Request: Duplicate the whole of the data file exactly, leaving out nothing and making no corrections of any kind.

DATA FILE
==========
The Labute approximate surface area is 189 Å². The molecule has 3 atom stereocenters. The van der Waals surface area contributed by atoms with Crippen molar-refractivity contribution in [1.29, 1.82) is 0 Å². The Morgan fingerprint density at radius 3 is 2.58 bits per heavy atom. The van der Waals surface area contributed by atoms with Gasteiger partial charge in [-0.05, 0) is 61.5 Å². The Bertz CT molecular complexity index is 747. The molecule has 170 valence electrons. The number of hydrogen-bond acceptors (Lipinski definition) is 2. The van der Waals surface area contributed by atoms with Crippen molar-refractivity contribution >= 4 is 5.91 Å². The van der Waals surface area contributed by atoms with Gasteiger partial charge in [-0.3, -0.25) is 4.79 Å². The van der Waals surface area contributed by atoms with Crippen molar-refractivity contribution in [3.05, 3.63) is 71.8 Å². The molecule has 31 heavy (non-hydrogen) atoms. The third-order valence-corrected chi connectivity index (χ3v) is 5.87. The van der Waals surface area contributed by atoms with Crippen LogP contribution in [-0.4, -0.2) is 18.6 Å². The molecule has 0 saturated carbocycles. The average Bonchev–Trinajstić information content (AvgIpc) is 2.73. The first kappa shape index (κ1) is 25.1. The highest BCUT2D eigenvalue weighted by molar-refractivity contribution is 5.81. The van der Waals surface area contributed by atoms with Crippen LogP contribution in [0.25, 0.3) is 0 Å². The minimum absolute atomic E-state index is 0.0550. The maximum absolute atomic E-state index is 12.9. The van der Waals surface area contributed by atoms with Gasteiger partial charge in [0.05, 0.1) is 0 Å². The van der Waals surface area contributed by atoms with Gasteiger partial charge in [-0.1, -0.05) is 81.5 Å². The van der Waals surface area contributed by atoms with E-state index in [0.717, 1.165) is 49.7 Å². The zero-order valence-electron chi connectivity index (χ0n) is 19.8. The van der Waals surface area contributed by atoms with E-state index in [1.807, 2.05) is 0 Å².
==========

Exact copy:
The Labute approximate surface area is 189 Å². The molecule has 3 atom stereocenters. The van der Waals surface area contributed by atoms with Crippen molar-refractivity contribution in [1.29, 1.82) is 0 Å². The Morgan fingerprint density at radius 3 is 2.58 bits per heavy atom. The van der Waals surface area contributed by atoms with Gasteiger partial charge in [-0.05, 0) is 61.5 Å². The Bertz CT molecular complexity index is 747. The molecule has 170 valence electrons. The number of hydrogen-bond acceptors (Lipinski definition) is 2. The van der Waals surface area contributed by atoms with Crippen molar-refractivity contribution >= 4 is 5.91 Å². The van der Waals surface area contributed by atoms with Gasteiger partial charge in [-0.3, -0.25) is 4.79 Å². The van der Waals surface area contributed by atoms with Crippen molar-refractivity contribution in [3.05, 3.63) is 71.8 Å². The molecule has 31 heavy (non-hydrogen) atoms. The third-order valence-corrected chi connectivity index (χ3v) is 5.87. The van der Waals surface area contributed by atoms with Crippen LogP contribution in [-0.4, -0.2) is 18.6 Å². The molecule has 0 saturated carbocycles. The average Bonchev–Trinajstić information content (AvgIpc) is 2.73. The first kappa shape index (κ1) is 25.1. The highest BCUT2D eigenvalue weighted by molar-refractivity contribution is 5.81. The van der Waals surface area contributed by atoms with Crippen LogP contribution in [0.25, 0.3) is 0 Å². The minimum absolute atomic E-state index is 0.0550. The maximum absolute atomic E-state index is 12.9. The van der Waals surface area contributed by atoms with Gasteiger partial charge in [0.05, 0.1) is 0 Å². The van der Waals surface area contributed by atoms with Gasteiger partial charge in [-0.1, -0.05) is 81.5 Å². The van der Waals surface area contributed by atoms with E-state index in [0.717, 1.165) is 49.7 Å². The zero-order valence-electron chi connectivity index (χ0n) is 19.8. The van der Waals surface area contributed by atoms with E-state index in [1.807, 2.05) is 0 Å².